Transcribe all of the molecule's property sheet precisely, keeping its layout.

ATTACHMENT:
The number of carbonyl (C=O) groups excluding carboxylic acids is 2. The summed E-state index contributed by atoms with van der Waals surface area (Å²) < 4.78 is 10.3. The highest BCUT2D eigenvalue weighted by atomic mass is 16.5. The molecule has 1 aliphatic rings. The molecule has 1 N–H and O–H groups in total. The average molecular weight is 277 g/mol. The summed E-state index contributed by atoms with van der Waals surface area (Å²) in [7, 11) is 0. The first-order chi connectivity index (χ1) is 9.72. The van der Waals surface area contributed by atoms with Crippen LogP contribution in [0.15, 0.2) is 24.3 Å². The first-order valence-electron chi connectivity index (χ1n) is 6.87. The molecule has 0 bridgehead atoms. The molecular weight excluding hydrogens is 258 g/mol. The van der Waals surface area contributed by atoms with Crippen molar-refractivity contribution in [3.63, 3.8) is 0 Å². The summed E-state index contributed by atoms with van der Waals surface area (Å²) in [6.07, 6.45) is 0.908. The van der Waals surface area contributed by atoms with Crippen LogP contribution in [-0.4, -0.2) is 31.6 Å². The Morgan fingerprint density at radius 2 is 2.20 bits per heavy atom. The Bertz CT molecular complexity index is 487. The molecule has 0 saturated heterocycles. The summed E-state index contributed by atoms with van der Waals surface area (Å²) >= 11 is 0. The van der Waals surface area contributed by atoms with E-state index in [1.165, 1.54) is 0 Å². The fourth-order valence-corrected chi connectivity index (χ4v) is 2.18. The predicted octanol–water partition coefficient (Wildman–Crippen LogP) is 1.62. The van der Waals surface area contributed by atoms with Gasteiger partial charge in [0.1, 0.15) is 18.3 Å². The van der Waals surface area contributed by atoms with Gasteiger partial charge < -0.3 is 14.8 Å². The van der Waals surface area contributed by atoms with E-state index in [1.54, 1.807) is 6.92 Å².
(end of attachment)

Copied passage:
The number of carbonyl (C=O) groups excluding carboxylic acids is 2. The summed E-state index contributed by atoms with van der Waals surface area (Å²) < 4.78 is 10.3. The highest BCUT2D eigenvalue weighted by atomic mass is 16.5. The molecule has 1 aliphatic rings. The molecule has 1 N–H and O–H groups in total. The average molecular weight is 277 g/mol. The summed E-state index contributed by atoms with van der Waals surface area (Å²) in [7, 11) is 0. The first-order chi connectivity index (χ1) is 9.72. The van der Waals surface area contributed by atoms with Crippen LogP contribution in [0.15, 0.2) is 24.3 Å². The first-order valence-electron chi connectivity index (χ1n) is 6.87. The molecule has 0 bridgehead atoms. The molecular weight excluding hydrogens is 258 g/mol. The van der Waals surface area contributed by atoms with Crippen molar-refractivity contribution in [3.63, 3.8) is 0 Å². The summed E-state index contributed by atoms with van der Waals surface area (Å²) in [6.07, 6.45) is 0.908. The van der Waals surface area contributed by atoms with Crippen LogP contribution in [-0.4, -0.2) is 31.6 Å². The Morgan fingerprint density at radius 2 is 2.20 bits per heavy atom. The Bertz CT molecular complexity index is 487. The molecule has 0 saturated heterocycles. The summed E-state index contributed by atoms with van der Waals surface area (Å²) >= 11 is 0. The van der Waals surface area contributed by atoms with E-state index in [1.165, 1.54) is 0 Å². The fourth-order valence-corrected chi connectivity index (χ4v) is 2.18. The predicted octanol–water partition coefficient (Wildman–Crippen LogP) is 1.62. The van der Waals surface area contributed by atoms with Gasteiger partial charge in [0.1, 0.15) is 18.3 Å². The van der Waals surface area contributed by atoms with Gasteiger partial charge < -0.3 is 14.8 Å². The van der Waals surface area contributed by atoms with E-state index in [1.54, 1.807) is 6.92 Å².